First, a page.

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The Whiskey Rebellion
Transcript of The Whiskey Rebellion
"If this is not an oppressive tax, I am at a loss to describe what it is so."
Farmers say NO!!!
Grain Farmers in the Western Region
Grain Farmers were not in favor of the whiskey tax. Farmers went to Congress to express their anger towards the tax. Grain Farmers distilled their own whiskey, and it was how they profited to make a living. Placing a tax on Whiskey to them was an insult. Grain farmers saw the Whiskey Tax as more so a loss for them. One farmer complained that the new tax would cause him to only receive one-third of the original quantity, which put him at a loss. The distillers were so angry that they would attack the federal officers when they would attempt to collect the tax. The farmers proved downright unreceptive to the idea.
In 1792 Congress responded to the uproar of the Whiskey Tax. Congress decided to made some modifications to the tax, but the dissatisfaction was very proliferating. Instead of abiding by the tax distillers found ways to get around it, by doing things like underreporting their production. Hamilton never expected that things would go this way, but versus retracting the tax he decided to tighten up the prosecution of those who didn’t abide by the tax.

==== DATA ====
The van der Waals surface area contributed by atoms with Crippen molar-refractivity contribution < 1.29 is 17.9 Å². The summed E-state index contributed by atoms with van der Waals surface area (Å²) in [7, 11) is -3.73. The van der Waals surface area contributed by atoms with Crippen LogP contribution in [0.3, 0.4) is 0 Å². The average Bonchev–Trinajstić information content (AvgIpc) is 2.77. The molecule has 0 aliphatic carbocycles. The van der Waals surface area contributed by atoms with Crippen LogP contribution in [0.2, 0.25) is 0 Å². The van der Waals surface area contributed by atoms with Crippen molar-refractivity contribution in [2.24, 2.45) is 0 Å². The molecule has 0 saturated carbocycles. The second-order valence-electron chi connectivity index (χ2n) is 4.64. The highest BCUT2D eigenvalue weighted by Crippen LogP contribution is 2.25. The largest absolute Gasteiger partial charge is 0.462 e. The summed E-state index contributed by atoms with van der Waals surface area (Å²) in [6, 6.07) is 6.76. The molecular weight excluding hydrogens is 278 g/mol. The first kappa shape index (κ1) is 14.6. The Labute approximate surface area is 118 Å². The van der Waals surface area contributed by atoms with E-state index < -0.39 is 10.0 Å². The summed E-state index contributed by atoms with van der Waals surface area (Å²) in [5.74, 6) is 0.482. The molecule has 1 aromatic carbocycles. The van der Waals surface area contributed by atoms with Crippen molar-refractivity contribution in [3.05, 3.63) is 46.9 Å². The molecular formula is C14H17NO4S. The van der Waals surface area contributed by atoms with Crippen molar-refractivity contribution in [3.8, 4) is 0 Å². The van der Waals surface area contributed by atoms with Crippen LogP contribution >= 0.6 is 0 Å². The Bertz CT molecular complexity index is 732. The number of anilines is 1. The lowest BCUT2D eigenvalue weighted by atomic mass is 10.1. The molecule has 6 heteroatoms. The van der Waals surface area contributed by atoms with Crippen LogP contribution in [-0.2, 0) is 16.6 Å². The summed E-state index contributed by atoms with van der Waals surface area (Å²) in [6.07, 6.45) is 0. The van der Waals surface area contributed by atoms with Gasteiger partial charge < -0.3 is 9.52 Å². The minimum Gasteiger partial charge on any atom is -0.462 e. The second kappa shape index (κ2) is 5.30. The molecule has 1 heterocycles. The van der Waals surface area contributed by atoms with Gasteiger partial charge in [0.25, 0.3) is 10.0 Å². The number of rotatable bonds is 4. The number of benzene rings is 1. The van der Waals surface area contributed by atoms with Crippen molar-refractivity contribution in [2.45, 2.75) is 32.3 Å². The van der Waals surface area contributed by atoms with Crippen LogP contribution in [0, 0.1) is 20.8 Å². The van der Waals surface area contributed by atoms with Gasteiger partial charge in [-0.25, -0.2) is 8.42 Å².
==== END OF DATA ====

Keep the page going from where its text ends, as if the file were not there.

Sunday, October 19, 2014
Vol XCIII, No. 311
Pros and Cons
Drinking down debt....
George Washington Gains Control
The Rebellion Grew
In 1791 Alexander Hamilton influenced Congress to pass a 25% excise tax on whiskey that came from the United States. A representative from New Hampshire to me seems to have made a mockery of Hamilton’s new tax idea by stating, “the country would be drinking down the national debt.” As with all ideas to create taxes from previous occasions, this tax angered the citizens. However there were some people like James Madison who hoped that the new tax would promote “sobriety and thereby prevent disease an untimely deaths.” A tax that would maybe promote the being sober, or drinking moderately?
The anger of the tax had become too much. The fact that distillers were choosing to bluntly disregard the tax as they may began to yield strict consequences. In 1794 the rebellious whiskey rebels burned the home of tax collector John Neville. John Neville remained loyal to Hamilton, and even after the group of angry farmers burned him, he refused to quit. Instead Neville filed charges against the 75 farmers and distillers for tax evasion, and his actions sparked the Whiskey Rebellion. By the end of July 1794 a plan that what was thought to be another attack on the despised tax some thought was yet another protest towards the hated tax. George Washington decided was inflexible on letting everyone know that because the laws were passed therefore they must be obeyed. In both Hamilton’s and Washington’s eyes the Whiskey Rebellion was an opportunity to gain civil control.
The Rebellion Times